In many mathematical problems, students can feel that the universality of a conjecture or a formula is validated by their experiment and experience. In contrast, students generally do not feel that deductive explanations strengthen their conviction that a conjecture or a formula is true. In order to cope up with students' conviction based only on empirical experience and to create a need for deductive explanations, we developed a problem-solving activity with technology support intended to cause cognitive conflict. In this article, we describe the process conducted for this activity that led students to contradictions between conjectures and findings. The teacher could create familiar problem-solving situations and use students' naïve inductive approaches to make students think mathematically and establish the necessity for proof via computer support.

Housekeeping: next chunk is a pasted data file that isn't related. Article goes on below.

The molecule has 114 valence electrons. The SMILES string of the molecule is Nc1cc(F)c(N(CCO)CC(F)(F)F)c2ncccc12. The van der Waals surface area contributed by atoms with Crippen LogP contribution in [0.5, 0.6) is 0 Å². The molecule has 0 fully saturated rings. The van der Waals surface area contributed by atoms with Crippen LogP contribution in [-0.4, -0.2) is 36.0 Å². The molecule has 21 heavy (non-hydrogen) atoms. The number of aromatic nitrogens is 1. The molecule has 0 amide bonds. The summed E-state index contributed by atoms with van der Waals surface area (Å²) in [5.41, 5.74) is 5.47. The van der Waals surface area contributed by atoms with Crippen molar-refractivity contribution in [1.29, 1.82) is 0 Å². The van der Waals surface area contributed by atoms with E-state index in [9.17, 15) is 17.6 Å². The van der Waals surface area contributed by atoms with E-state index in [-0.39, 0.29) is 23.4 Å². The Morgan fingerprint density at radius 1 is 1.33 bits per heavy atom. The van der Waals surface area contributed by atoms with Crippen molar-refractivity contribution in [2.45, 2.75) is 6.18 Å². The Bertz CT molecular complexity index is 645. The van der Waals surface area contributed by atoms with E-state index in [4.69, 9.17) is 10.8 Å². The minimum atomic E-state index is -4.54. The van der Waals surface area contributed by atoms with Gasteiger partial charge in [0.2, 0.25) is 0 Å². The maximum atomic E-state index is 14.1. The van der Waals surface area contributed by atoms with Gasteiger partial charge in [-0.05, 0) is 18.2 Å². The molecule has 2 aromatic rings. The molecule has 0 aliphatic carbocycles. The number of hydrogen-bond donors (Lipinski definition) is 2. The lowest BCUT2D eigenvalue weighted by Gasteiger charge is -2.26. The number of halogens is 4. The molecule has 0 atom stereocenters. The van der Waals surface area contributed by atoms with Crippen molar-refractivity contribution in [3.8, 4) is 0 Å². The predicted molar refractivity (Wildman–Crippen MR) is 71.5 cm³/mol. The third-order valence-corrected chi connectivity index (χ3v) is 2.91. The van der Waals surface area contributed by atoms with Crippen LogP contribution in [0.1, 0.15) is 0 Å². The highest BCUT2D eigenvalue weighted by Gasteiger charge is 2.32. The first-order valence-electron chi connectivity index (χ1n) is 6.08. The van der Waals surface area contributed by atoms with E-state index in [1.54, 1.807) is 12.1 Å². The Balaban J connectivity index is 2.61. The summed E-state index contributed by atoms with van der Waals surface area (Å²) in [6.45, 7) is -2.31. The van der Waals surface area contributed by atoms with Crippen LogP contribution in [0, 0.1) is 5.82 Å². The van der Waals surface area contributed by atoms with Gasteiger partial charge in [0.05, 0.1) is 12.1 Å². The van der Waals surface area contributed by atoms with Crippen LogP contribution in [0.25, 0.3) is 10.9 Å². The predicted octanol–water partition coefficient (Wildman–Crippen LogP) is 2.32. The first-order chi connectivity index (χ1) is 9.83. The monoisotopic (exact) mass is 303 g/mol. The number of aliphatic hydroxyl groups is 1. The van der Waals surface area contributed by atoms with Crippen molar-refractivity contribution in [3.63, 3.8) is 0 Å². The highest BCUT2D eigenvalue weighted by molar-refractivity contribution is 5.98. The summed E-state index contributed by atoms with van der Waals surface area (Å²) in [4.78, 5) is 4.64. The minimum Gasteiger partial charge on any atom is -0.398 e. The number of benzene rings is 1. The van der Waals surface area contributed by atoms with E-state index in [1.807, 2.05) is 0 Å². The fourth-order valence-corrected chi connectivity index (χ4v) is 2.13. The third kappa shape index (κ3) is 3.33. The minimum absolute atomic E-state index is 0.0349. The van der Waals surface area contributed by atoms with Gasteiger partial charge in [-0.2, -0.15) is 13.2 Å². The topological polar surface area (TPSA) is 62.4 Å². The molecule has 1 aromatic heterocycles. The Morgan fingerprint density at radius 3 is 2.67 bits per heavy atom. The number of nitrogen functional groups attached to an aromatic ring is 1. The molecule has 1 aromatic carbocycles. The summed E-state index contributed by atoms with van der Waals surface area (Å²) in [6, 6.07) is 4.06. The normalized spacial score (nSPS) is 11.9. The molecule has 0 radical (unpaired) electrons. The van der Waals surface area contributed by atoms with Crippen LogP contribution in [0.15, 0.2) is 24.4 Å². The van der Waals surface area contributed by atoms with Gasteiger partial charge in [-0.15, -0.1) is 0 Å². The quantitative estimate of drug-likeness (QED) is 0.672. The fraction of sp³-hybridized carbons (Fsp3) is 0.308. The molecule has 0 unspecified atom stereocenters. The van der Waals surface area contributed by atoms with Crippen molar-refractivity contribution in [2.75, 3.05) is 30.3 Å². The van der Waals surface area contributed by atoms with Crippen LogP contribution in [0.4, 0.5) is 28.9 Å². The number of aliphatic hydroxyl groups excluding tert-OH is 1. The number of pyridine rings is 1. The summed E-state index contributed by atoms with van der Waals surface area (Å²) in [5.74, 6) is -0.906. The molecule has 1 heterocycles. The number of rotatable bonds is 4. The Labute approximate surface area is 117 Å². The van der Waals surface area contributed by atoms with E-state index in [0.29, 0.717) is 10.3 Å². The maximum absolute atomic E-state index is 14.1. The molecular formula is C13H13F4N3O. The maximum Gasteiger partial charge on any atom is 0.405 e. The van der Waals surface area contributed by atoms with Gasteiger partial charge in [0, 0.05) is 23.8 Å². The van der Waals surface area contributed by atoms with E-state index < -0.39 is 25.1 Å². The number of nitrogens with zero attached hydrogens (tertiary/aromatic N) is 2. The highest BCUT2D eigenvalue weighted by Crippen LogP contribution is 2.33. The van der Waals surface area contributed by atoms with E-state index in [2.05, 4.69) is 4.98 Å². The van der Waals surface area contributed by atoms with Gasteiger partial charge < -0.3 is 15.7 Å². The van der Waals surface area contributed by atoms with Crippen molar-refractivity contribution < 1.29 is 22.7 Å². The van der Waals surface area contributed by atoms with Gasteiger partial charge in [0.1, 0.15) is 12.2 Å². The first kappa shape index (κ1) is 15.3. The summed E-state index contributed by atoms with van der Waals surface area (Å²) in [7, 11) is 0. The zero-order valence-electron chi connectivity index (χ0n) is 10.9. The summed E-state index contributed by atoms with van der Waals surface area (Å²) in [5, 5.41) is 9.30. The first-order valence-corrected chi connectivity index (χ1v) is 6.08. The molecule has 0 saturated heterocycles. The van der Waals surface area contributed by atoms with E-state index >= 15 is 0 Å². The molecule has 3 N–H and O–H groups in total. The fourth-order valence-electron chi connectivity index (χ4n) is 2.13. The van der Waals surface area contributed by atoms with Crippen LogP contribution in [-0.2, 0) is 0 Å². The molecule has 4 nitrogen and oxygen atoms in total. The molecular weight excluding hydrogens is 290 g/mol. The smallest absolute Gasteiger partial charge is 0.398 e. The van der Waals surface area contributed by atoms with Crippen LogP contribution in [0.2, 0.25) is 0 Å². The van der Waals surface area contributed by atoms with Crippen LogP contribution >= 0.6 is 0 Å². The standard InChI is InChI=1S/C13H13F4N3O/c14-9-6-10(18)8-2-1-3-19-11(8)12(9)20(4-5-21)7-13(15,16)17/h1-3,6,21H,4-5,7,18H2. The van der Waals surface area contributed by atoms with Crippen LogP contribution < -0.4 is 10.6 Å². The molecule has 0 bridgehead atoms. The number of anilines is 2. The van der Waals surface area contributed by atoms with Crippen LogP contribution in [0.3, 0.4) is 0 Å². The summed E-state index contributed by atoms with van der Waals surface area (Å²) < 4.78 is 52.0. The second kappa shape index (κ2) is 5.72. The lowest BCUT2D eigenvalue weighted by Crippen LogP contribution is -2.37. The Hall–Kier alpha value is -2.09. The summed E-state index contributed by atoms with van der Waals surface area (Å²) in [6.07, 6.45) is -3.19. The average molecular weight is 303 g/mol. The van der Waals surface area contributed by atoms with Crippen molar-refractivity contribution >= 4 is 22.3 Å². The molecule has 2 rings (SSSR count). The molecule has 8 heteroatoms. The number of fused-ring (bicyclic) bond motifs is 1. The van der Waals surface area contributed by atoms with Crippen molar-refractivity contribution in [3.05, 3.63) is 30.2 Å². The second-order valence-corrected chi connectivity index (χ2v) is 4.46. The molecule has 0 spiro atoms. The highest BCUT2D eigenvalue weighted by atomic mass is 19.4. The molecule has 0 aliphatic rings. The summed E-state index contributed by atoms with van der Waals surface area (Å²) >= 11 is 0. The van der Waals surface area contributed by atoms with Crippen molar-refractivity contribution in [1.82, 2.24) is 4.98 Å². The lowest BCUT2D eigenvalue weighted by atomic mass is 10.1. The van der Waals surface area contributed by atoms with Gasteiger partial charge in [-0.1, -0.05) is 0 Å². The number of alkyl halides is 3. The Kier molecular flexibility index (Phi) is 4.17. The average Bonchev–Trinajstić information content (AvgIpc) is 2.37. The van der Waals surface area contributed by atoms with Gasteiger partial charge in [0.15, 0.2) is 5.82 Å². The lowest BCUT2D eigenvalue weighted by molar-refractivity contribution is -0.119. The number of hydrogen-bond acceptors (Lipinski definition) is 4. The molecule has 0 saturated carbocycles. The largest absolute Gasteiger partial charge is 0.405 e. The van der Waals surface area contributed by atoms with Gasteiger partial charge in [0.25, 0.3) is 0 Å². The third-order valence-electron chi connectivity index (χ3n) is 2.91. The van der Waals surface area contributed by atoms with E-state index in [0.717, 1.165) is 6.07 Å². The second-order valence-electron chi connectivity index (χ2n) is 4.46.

ASJC Scopus subject areas
- General Mathematics